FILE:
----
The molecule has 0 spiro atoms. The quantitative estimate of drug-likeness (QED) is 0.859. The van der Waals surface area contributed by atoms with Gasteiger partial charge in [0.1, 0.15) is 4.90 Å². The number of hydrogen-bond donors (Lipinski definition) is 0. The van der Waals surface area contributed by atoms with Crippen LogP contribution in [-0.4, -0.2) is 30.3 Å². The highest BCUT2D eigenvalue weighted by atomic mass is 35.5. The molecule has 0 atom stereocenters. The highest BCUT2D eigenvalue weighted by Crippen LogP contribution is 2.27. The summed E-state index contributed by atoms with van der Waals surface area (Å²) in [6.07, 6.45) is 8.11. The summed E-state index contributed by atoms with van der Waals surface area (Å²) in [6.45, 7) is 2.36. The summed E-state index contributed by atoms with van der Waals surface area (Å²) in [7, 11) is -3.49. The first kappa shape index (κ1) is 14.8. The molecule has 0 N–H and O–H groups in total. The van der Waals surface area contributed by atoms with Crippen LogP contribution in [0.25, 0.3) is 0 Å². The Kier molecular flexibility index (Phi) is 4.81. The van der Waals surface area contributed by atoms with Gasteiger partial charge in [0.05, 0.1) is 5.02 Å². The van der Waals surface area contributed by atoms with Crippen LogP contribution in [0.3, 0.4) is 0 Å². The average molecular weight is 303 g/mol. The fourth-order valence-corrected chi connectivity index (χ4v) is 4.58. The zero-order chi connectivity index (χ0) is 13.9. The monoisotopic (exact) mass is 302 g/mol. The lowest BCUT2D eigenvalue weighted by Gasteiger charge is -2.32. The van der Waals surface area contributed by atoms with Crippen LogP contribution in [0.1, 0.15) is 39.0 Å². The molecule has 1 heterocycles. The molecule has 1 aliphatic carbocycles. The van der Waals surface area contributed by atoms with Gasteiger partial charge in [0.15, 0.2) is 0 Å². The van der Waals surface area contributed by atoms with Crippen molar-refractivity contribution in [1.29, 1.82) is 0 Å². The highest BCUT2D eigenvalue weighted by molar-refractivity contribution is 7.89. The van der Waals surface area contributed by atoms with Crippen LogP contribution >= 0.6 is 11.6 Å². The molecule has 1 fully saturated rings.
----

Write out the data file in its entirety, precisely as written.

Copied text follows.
The molecule has 0 spiro atoms. The quantitative estimate of drug-likeness (QED) is 0.859. The van der Waals surface area contributed by atoms with Gasteiger partial charge in [0.1, 0.15) is 4.90 Å². The number of hydrogen-bond donors (Lipinski definition) is 0. The van der Waals surface area contributed by atoms with Crippen LogP contribution in [-0.4, -0.2) is 30.3 Å². The highest BCUT2D eigenvalue weighted by atomic mass is 35.5. The molecule has 0 atom stereocenters. The highest BCUT2D eigenvalue weighted by Crippen LogP contribution is 2.27. The summed E-state index contributed by atoms with van der Waals surface area (Å²) in [6.07, 6.45) is 8.11. The summed E-state index contributed by atoms with van der Waals surface area (Å²) in [6.45, 7) is 2.36. The summed E-state index contributed by atoms with van der Waals surface area (Å²) in [7, 11) is -3.49. The first kappa shape index (κ1) is 14.8. The molecule has 0 N–H and O–H groups in total. The van der Waals surface area contributed by atoms with Crippen LogP contribution in [0.25, 0.3) is 0 Å². The Kier molecular flexibility index (Phi) is 4.81. The van der Waals surface area contributed by atoms with Gasteiger partial charge in [0.05, 0.1) is 5.02 Å². The van der Waals surface area contributed by atoms with Crippen LogP contribution in [0.3, 0.4) is 0 Å². The average molecular weight is 303 g/mol. The fourth-order valence-corrected chi connectivity index (χ4v) is 4.58. The zero-order chi connectivity index (χ0) is 13.9. The monoisotopic (exact) mass is 302 g/mol. The lowest BCUT2D eigenvalue weighted by Gasteiger charge is -2.32. The van der Waals surface area contributed by atoms with Crippen LogP contribution in [0.1, 0.15) is 39.0 Å². The molecule has 1 heterocycles. The molecule has 1 aliphatic carbocycles. The van der Waals surface area contributed by atoms with Gasteiger partial charge in [0.15, 0.2) is 0 Å². The van der Waals surface area contributed by atoms with Crippen molar-refractivity contribution in [1.29, 1.82) is 0 Å². The highest BCUT2D eigenvalue weighted by molar-refractivity contribution is 7.89. The van der Waals surface area contributed by atoms with Crippen LogP contribution >= 0.6 is 11.6 Å². The molecule has 1 fully saturated rings.